GBL Overdose and what to do about it

In what seems like an age ago I was asked to speak about Chemsex  at the EuSEM conference in Prague. It was a (somewhat scary) privilege to talk to the crowd about Chemsex and in particular the drugs that are a key component of the scene. Some of the drugs will be very familiar to the emergency clinician. Although there is no exact cocktail of drugs used in Chemsex, drugs such as Ketamine are well known and commonly seen in our department. Other drugs such as MCAT, Crystal methamphemtamine (Meth),  and in particular GBL (gamma-Butyrolactone) may be less commonly seen, but they are certainly commonly used and in a centre like Virchester it’s again something we see on a regular basis.  There was quite a bit of interest in this drug and its effects so I thought I should sit down and write a little blog about it. If you’re not sure what Chemsex is there’s a fantastic blog explaining it by @janos-baombe which can be found here.1

What is GBL?

GBL (Gamma Butylrolactone) otherwise known as G, Gina or liquid ecstasy is a clear colourless liquid with a distinctly chemically metallic taste as oppose to it’s little brother GHB (Gamma hydroxybutyrate) which is described as tasting salty. GHB is a precursor to GHB in the body. They first appeared to be used recreationally in the 1980s as a body-building supplement to aid Growth hormone production (by inducing sleep). It’s use as an anabolic didn’t amount to much but its sleep inducing properties were capitalised on and its reputation as a date rape drug ensued. Over the coming years it became a popular drug in gay clubs and sex scenes all over the world as in low dose it produces a euphoria and disinhibition towards sex. Unfortunately in slightly higher doses it results in the user receiving a general anaesthetic.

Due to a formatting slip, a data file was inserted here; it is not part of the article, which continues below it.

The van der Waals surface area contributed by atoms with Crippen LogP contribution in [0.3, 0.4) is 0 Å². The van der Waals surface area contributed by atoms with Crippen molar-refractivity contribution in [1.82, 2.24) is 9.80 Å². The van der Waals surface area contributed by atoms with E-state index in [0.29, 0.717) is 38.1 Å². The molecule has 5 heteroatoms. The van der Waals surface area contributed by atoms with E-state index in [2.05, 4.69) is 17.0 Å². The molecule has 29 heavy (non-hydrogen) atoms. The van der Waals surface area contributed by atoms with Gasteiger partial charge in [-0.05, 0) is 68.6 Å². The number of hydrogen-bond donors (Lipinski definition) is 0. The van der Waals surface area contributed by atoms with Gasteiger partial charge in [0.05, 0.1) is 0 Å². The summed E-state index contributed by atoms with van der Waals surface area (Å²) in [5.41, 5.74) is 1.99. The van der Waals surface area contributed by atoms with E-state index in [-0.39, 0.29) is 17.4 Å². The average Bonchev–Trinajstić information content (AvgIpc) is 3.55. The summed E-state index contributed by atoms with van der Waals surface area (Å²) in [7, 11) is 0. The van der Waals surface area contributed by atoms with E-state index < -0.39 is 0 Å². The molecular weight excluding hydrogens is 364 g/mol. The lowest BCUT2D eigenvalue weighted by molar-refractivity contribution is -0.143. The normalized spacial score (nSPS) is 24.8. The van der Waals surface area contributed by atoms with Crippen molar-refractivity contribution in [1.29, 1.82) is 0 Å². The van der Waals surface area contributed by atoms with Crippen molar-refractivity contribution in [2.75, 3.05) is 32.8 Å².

GHB was meant to turn you into Superman

Within the gay community, GBL has seen a progressive increase in its use. Although GBL is a prodrug of GHB it is more lipophilic. This results in faster absorption and greater bioavailablilty. This means a smaller dose is needed to create the desired affect and importantly for some recreational users, a smaller bottle can be sneaked into the club! GBL in particular has a very narrow “therapeutic window” which means that using as little as half a millilitre over a “normal” dose can result in coma.

How does it work

GBL/GHB’s action occurs at two main sites; the GHB receptor where it results in dopamine release, and at the GABA B receptor where the opposite occurs, dopamine release is inhibited and is where the sedative effects are derived. It has a biphasic response where at lower doses excitatory effects predominate which include sexual disinhibition, but as dose increases a profound coma can occur.

How does GBL intoxication present?

Classically GHB/GBL overdose is characterised by a rapid onset of CNS and respiratory depression2. Occasionally we find patients arriving by ambulance disinhibited and acting bizarrely often with hyper sexualised behaviour including touching, exhibitionism and attempting to perform sexual acts in the department. With an increasing dose they will often have ataxic movements and then move through into a state of cataplexy. With further increased dosage the patient develops an almost absence seizure type picture with reduced movement, staring into the distance and they may become non communicative. At higher doses the patient will present  in a coma.